WOMEN AND THE MEDITERRANEAN DIET. BEYOND EMPOWERMENT
When talking of ‘Diet’, food comes to mind. Nevertheless, the Mediterranean Diet is much more than just food . It identifies a culture, a system of values which nestles in families. Here women are true spokesmen of the Mediterranean Diet.
UNESCO reads: ‘The Mediterranean diet involves a set of skills, knowledge, rituals, symbols and traditions concerning crops, harvesting, fishing, animal husbandry, conservation, processing, cooking, and particularly the sharing and consumption of food. Eating together is the foundation of the cultural identity and continuity of communities throughout the Mediterranean basin. It is a moment of social exchange and communication, an affirmation and renewal of family, group or community identity. The Mediterranean diet emphasizes values of hospitality, neighbourliness, intercultural dialogue and creativity, and a way of life guided by respect for diversity. It plays a vital role in cultural spaces, festivals and celebrations, bringing together people of all ages, conditions and social classes. It includes the craftsmanship and production of traditional receptacles for the transport, preservation and consumption of food, including ceramic plates and glasses. Women play an important role in transmitting knowledge of the Mediterranean diet: they safeguard its techniques, respect seasonal rhythms and festive events, and transmit the values of the element to new generations. Markets also play a key role as spaces for cultivating and transmitting the Mediterranean diet during the daily practice of exchange, agreement and mutual respect’
A lot of the Mediterranean approach to life is funded on the way of making food. Food has a lot to do with social aggregations, local traditions, celebrations and patron’s feasts, during which all houses smell with sweets and delicious traditional recipes: babbà, test’I muort, nacatole, are just few examples of conservative and innovative Mediterranean Diet sweet recipes.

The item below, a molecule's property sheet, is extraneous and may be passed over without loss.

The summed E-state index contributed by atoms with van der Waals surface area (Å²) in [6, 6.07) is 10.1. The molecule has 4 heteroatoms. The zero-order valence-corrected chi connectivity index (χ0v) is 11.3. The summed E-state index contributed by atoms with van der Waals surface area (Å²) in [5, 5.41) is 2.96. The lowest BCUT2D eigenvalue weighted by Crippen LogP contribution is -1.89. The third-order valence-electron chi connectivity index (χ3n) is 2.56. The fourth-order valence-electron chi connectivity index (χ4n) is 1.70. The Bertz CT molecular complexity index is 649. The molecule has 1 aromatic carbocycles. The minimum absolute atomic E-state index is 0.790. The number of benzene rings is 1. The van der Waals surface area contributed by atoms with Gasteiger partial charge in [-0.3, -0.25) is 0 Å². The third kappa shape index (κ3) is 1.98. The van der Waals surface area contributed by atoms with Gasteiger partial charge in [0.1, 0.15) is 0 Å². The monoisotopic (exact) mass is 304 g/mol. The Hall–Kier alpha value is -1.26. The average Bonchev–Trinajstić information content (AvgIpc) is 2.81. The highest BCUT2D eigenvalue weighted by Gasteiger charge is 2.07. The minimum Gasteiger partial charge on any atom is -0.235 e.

In 2012 UNICEF conducted a survey about how children are fed in Italy and about how mothers influence their choices. A very interesting result came up: mothers with good education and scholarization avoided to buy junk food (sweets, snacks, etc) preferring to spend more for better quality and healthy food. Even when being working mothers, they would choose good products and interact with children when traditions and local celebrations become a topic. On the contrary, not-working and not-scholarized mothers (especially with economic problems) would choose junk food, both because less expensive and because less informed about how to choose.
Nevertheless, women play a great role in keeping traditions alive, by cooking and by providing food for their families. They look after the children, teach them about their family’s history, help girls and boys to grow up by focusing on specific roles in society. They tell ‘the roots’ and breed the ‘feeling that I belong…’. Southern Mediterranean women are often ‘hidden’ directors in social life. Sometimes in an overwhelming way, they breed sons (not daughters…!) as princes and sons consider their mothers as queens!
When coming to the Mediterranean hospitality industry, women are expected to be main characters: many of them are real good hotel managers, hard workers (often more than men) strongly supportive of the local sense of place. No matter social pressure and antique beliefs about their role, they are true activists in protecting local customs and habits and in sharing them with their guests. When it comes to home and food, when it comes to local traditions and cultural heritage, women are usually better performers. By nature. Beyond empowerment.
(graphics by Valia Barriello, Andrea Marchetti, Martina Ranieli)